Hudson River Valley Wineries

This blog is dedicated to news, events, profiles and reviews of fine food and wine in the Hudson River Valley. We especially feature and spotlight the burgeoning wineries of the Hudson River Region. We accept and will relay information about releases, events, festivals and any toher happening related to food and wine in the Hudson River Valley. Send pertitnent information to

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Carlo DeVito is a long time wine lover, and author of books and magazine articles. He is the author of Wineries of the East Coast. He has traveled to wine regions in California, Canada, up and down the east coast, France, Spain and Chile. He has been a published executive for more than 20 years. He shepherded the wine book program of Wine Spectator as well as worked with Kevin Zraly, Oz Clarke, Matt Kramer, Tom Stevenson, Evan Dawson, Greg Moore, Howard Goldberg, and many other wine writers. He has also published Salvatore Calabrese, Jim Meehan, Clay Risen, and Paul Knorr. Mr. DeVito is the inventor of the mini-kit which has sold more than 100,000,000 copies world wide. He has also publisher such writers as Stephen Hawking, E. O Wilson, Philip Caputo, Gilbert King, James McPherson, John and Mary Gribbin, Thomas Hoving, David Margolick, Arthur M. Schlesinger Jr., John Edgar Wideman, Stanley Crouch, Dan Rather, Dee Brown, Susie Bright, and Eleanor Clift. He is also the owner of Hudson-Chatham Winery, co-founder of the Hudson Berkshire Beverage Trail, and president of the Hudson Valley Wine Country.

Wednesday, July 03, 2013 Loves Hudson-Chatham Baco Noir

Baco Noir Might Be America's Most Patriotic Wine
Katie Kelly Bell   Travel
7/01/2013 @ 10:02AM |341 views

I first met Baco Noir in a bar. (I admit, this already sounds like a bad perfume advertisement). I was part of a large gathering of wine and food writers/bloggers and we were busy passing around bottles of various wines. The buzz over the wine reached me before the actual bottle did: “Oooh, Baco Noir, where did you find it?”  “Real American wine!”  “Baco Noir, let me see that bottle!” Naturally I wanted to try what all the cool kids seemed to like. Once the wine, made by Hudson-Chatham winery, reached my hands a quick scan yielded two surprises. One, the wine was made in the Hudson River Valley and two; it was made from a grapevine with a curious provenance.

Most wine,including wine made in California, is a product of Vitis vinifera—a European grape vine import that is the source of almost 99% of the world’s wine today.  Many moons ago, when the phylloxera louse wiped out the vineyards of Europe, botanists set to the task of creating a super vine that would resist the pest. Nothing much came of it and European winemakers instead chose to take American Vitis vinifera (which had proven resistant to phylloxera) and graft it to their remaining rootstock. Grape growing returned to normal, save for one outlier: Baco Noir, a hybrid created by Francois Baco, a native of Southwestern France. What’s interesting is that Baco’s hybrid contains a blend of Vitis vinifera and Vitis riparia, which is a purely North American, not European, species. So, our prized Baco Noir has an American parent so to speak…which just brings out the patriot in me.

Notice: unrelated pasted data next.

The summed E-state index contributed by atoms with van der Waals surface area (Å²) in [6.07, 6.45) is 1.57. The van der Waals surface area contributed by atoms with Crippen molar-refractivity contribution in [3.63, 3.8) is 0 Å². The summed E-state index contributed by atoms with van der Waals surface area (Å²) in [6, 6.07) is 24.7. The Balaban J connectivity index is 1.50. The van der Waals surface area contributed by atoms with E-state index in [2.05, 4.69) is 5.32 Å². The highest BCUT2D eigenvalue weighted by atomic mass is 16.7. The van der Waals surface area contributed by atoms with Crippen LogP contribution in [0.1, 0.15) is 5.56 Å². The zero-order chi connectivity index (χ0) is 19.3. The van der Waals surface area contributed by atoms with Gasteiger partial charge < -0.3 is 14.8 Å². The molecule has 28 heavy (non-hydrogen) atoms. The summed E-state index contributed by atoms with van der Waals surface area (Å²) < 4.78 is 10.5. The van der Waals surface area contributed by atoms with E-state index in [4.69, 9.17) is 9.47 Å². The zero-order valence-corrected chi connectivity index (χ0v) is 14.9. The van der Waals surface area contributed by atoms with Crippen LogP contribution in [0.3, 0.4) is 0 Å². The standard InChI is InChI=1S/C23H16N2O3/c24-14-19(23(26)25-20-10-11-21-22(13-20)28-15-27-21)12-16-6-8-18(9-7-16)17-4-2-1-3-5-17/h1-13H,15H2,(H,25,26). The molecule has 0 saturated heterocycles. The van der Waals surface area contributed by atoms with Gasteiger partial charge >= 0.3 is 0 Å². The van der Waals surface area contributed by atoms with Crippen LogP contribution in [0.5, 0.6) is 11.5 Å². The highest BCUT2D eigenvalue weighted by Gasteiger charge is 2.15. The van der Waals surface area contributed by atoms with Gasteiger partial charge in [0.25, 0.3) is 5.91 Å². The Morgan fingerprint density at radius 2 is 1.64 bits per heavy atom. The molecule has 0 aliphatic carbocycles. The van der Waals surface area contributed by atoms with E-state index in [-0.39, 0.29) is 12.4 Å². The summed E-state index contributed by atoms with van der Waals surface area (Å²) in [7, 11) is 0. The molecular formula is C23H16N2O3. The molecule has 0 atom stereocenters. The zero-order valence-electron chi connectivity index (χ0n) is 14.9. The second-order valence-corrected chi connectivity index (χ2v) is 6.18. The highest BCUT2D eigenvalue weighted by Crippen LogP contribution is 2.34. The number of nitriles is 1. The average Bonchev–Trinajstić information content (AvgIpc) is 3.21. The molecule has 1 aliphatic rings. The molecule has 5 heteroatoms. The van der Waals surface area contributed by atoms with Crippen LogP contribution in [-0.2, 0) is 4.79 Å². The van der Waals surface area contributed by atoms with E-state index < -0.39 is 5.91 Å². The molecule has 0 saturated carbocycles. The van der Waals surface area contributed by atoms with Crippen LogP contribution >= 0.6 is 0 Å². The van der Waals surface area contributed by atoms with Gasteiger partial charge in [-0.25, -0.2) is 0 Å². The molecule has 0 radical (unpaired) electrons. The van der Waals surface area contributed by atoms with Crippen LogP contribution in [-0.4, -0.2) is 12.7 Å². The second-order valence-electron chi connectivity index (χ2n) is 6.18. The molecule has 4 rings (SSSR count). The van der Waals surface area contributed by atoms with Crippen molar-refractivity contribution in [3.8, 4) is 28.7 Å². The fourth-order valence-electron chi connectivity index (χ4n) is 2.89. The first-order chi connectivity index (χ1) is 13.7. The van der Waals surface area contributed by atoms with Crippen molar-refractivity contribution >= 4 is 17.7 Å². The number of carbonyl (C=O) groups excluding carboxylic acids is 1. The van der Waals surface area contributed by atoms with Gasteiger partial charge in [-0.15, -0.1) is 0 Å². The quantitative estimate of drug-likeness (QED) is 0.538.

I emailed the owner of Hudson-Chatham Baco Noir, and asked him what it was like to work with this hybrid and if he thought it was more American than Vinifera.
He writes, “Well, I’m not sure it’s THE MOST quintessentially American, but it definitely American. Vitis riparia is one of the parents of the grape, and it has the widest and largest geographical range of any of the North American Vitis species. It is present across nearly the entire eastern half of North America and the most western portions of the Great Plains, and has also been found in Montana, Nebraska, and North Dakota. Regardless, I’m in love with it; Baco can be so many things. You can make it big and brawny, and make a more Bordeaux style of wine with it if you blend it (it’s a great blender), or you can baby it and make it into something special on its own.”
Hudson-Chatham’s version is a silk glove with Burgundian sensibilities—like the hybrid it’s made from it blends the verve and bounce of America with the elegance and nuance of Europe. Carlo notes that, “Many versions I’ve had make big dark inky wines. We don’t do that. We make a much lighter, more Pinot Noir style. We don’t let it sit on the skins too long. We keep it light, and really chase the bright sour cherry and raspberry flavors. We baby it in used French oak and aim to make it in a Burgundian style. “ A style rich with raspberries, sour cherry, lavender and earth—and some cassis lingering on the edges, just a stunning wine.

It wouldn’t be very democratic of me to wax poetic about this wine and leave readers hanging.  Below you’ll see where it’s sold…and of course you can always buy online. And, given the wine’s Burgundian proclivities, Oregon producers are getting in the game as well.  I made one more discovery about the wine that night (as if I wasn’t feeling patriotic enough), it was corked with an American-made cork from the Nomacorc factory in North Carolina. (insert proud American sigh here).
The French-American hybrid grape Baco noir with clusters on the vine. (Photo credit: Wikipedia)

Oregon Baco Noir can be found through:
Girardet Winery
Chateau Lorane

Hudson-Chatham, 2010 Baco Noir can be found in NYC (see below) or Check their website.
The Wine Hut
Astor Wine& Spirits

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